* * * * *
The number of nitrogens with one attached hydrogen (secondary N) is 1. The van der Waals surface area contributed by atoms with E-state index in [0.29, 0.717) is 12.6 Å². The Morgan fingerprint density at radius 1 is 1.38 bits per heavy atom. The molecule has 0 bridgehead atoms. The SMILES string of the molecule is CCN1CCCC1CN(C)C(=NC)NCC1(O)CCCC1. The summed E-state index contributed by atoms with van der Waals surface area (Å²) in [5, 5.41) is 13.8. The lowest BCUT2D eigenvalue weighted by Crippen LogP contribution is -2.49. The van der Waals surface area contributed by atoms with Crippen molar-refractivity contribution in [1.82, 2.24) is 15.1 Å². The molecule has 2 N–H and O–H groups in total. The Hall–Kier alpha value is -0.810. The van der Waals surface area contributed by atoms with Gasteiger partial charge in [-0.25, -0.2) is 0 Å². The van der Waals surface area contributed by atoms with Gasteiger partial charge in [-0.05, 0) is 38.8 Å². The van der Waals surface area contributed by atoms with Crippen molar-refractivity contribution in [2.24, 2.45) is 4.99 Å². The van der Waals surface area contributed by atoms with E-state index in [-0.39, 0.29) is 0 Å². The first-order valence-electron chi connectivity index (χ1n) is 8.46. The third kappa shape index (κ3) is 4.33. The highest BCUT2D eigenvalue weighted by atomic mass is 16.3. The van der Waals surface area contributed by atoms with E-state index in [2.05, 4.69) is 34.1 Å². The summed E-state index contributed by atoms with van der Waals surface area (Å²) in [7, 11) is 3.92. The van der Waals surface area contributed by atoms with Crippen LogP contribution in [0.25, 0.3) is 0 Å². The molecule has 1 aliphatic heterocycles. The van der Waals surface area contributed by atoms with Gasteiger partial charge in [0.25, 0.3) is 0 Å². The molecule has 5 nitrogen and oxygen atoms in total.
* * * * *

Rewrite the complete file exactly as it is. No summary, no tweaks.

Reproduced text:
The number of nitrogens with one attached hydrogen (secondary N) is 1. The van der Waals surface area contributed by atoms with E-state index in [0.29, 0.717) is 12.6 Å². The Morgan fingerprint density at radius 1 is 1.38 bits per heavy atom. The molecule has 0 bridgehead atoms. The SMILES string of the molecule is CCN1CCCC1CN(C)C(=NC)NCC1(O)CCCC1. The summed E-state index contributed by atoms with van der Waals surface area (Å²) in [5, 5.41) is 13.8. The lowest BCUT2D eigenvalue weighted by Crippen LogP contribution is -2.49. The van der Waals surface area contributed by atoms with Crippen molar-refractivity contribution in [1.82, 2.24) is 15.1 Å². The molecule has 2 N–H and O–H groups in total. The Hall–Kier alpha value is -0.810. The van der Waals surface area contributed by atoms with Gasteiger partial charge in [-0.25, -0.2) is 0 Å². The van der Waals surface area contributed by atoms with Gasteiger partial charge in [-0.05, 0) is 38.8 Å². The van der Waals surface area contributed by atoms with Crippen molar-refractivity contribution in [2.24, 2.45) is 4.99 Å². The van der Waals surface area contributed by atoms with E-state index in [-0.39, 0.29) is 0 Å². The first-order valence-electron chi connectivity index (χ1n) is 8.46. The third kappa shape index (κ3) is 4.33. The highest BCUT2D eigenvalue weighted by atomic mass is 16.3. The van der Waals surface area contributed by atoms with E-state index in [2.05, 4.69) is 34.1 Å². The summed E-state index contributed by atoms with van der Waals surface area (Å²) in [7, 11) is 3.92. The van der Waals surface area contributed by atoms with Crippen LogP contribution in [0.25, 0.3) is 0 Å². The molecule has 1 aliphatic heterocycles. The van der Waals surface area contributed by atoms with Gasteiger partial charge in [0.25, 0.3) is 0 Å². The molecule has 5 nitrogen and oxygen atoms in total.